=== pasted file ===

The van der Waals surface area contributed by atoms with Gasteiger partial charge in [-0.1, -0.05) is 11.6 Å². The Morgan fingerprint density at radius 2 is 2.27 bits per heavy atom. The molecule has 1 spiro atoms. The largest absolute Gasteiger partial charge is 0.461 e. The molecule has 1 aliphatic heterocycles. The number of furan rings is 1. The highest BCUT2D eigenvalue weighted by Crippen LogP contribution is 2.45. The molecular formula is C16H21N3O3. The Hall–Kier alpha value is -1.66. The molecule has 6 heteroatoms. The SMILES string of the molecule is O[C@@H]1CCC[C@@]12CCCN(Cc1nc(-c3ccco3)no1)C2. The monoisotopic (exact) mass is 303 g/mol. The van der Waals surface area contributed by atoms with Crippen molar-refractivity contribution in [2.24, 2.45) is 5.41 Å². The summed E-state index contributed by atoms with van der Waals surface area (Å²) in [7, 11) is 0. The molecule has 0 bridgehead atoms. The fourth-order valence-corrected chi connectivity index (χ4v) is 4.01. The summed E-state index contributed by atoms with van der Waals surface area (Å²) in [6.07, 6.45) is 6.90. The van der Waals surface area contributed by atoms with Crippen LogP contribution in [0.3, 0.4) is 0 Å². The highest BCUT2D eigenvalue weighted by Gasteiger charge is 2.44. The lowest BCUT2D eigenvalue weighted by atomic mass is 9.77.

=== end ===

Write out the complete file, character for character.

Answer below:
The van der Waals surface area contributed by atoms with Gasteiger partial charge in [-0.1, -0.05) is 11.6 Å². The Morgan fingerprint density at radius 2 is 2.27 bits per heavy atom. The molecule has 1 spiro atoms. The largest absolute Gasteiger partial charge is 0.461 e. The molecule has 1 aliphatic heterocycles. The number of furan rings is 1. The highest BCUT2D eigenvalue weighted by Crippen LogP contribution is 2.45. The molecular formula is C16H21N3O3. The Hall–Kier alpha value is -1.66. The molecule has 6 heteroatoms. The SMILES string of the molecule is O[C@@H]1CCC[C@@]12CCCN(Cc1nc(-c3ccco3)no1)C2. The monoisotopic (exact) mass is 303 g/mol. The van der Waals surface area contributed by atoms with Crippen molar-refractivity contribution in [2.24, 2.45) is 5.41 Å². The summed E-state index contributed by atoms with van der Waals surface area (Å²) in [7, 11) is 0. The molecule has 0 bridgehead atoms. The fourth-order valence-corrected chi connectivity index (χ4v) is 4.01. The summed E-state index contributed by atoms with van der Waals surface area (Å²) in [6.07, 6.45) is 6.90. The van der Waals surface area contributed by atoms with Crippen LogP contribution in [0.3, 0.4) is 0 Å². The highest BCUT2D eigenvalue weighted by Gasteiger charge is 2.44. The lowest BCUT2D eigenvalue weighted by atomic mass is 9.77.